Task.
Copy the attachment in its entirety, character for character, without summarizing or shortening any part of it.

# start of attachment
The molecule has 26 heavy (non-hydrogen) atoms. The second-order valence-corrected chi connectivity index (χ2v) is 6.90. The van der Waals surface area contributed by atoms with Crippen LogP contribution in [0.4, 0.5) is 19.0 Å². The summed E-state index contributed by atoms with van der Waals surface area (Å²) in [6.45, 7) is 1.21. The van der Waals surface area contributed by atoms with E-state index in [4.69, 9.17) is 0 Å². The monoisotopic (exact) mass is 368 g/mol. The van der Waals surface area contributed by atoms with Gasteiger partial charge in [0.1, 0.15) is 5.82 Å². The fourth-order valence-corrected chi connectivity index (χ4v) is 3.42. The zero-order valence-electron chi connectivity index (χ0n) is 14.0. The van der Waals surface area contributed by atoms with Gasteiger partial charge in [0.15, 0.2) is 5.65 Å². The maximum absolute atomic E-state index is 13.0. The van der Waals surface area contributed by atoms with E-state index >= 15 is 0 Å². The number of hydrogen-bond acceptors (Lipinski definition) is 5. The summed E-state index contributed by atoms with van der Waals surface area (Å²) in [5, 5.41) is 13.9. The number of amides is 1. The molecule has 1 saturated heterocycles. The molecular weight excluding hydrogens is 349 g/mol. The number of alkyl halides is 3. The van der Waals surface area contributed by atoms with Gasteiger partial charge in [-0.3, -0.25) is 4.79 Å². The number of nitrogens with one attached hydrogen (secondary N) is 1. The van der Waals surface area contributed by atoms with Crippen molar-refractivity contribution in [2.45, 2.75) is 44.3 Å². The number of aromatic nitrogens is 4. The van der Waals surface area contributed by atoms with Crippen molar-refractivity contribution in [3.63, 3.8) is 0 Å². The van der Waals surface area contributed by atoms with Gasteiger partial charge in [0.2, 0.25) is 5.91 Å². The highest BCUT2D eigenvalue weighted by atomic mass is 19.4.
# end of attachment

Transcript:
The molecule has 26 heavy (non-hydrogen) atoms. The second-order valence-corrected chi connectivity index (χ2v) is 6.90. The van der Waals surface area contributed by atoms with Crippen LogP contribution in [0.4, 0.5) is 19.0 Å². The summed E-state index contributed by atoms with van der Waals surface area (Å²) in [6.45, 7) is 1.21. The van der Waals surface area contributed by atoms with E-state index in [4.69, 9.17) is 0 Å². The monoisotopic (exact) mass is 368 g/mol. The van der Waals surface area contributed by atoms with Gasteiger partial charge in [0.1, 0.15) is 5.82 Å². The fourth-order valence-corrected chi connectivity index (χ4v) is 3.42. The zero-order valence-electron chi connectivity index (χ0n) is 14.0. The van der Waals surface area contributed by atoms with Gasteiger partial charge in [0.15, 0.2) is 5.65 Å². The maximum absolute atomic E-state index is 13.0. The van der Waals surface area contributed by atoms with E-state index >= 15 is 0 Å². The number of hydrogen-bond acceptors (Lipinski definition) is 5. The summed E-state index contributed by atoms with van der Waals surface area (Å²) in [5, 5.41) is 13.9. The number of amides is 1. The molecule has 1 saturated heterocycles. The molecular weight excluding hydrogens is 349 g/mol. The number of alkyl halides is 3. The van der Waals surface area contributed by atoms with Gasteiger partial charge in [-0.3, -0.25) is 4.79 Å². The number of nitrogens with one attached hydrogen (secondary N) is 1. The van der Waals surface area contributed by atoms with Crippen molar-refractivity contribution in [2.45, 2.75) is 44.3 Å². The number of aromatic nitrogens is 4. The van der Waals surface area contributed by atoms with Crippen molar-refractivity contribution in [3.63, 3.8) is 0 Å². The van der Waals surface area contributed by atoms with Gasteiger partial charge in [0.2, 0.25) is 5.91 Å². The highest BCUT2D eigenvalue weighted by atomic mass is 19.4.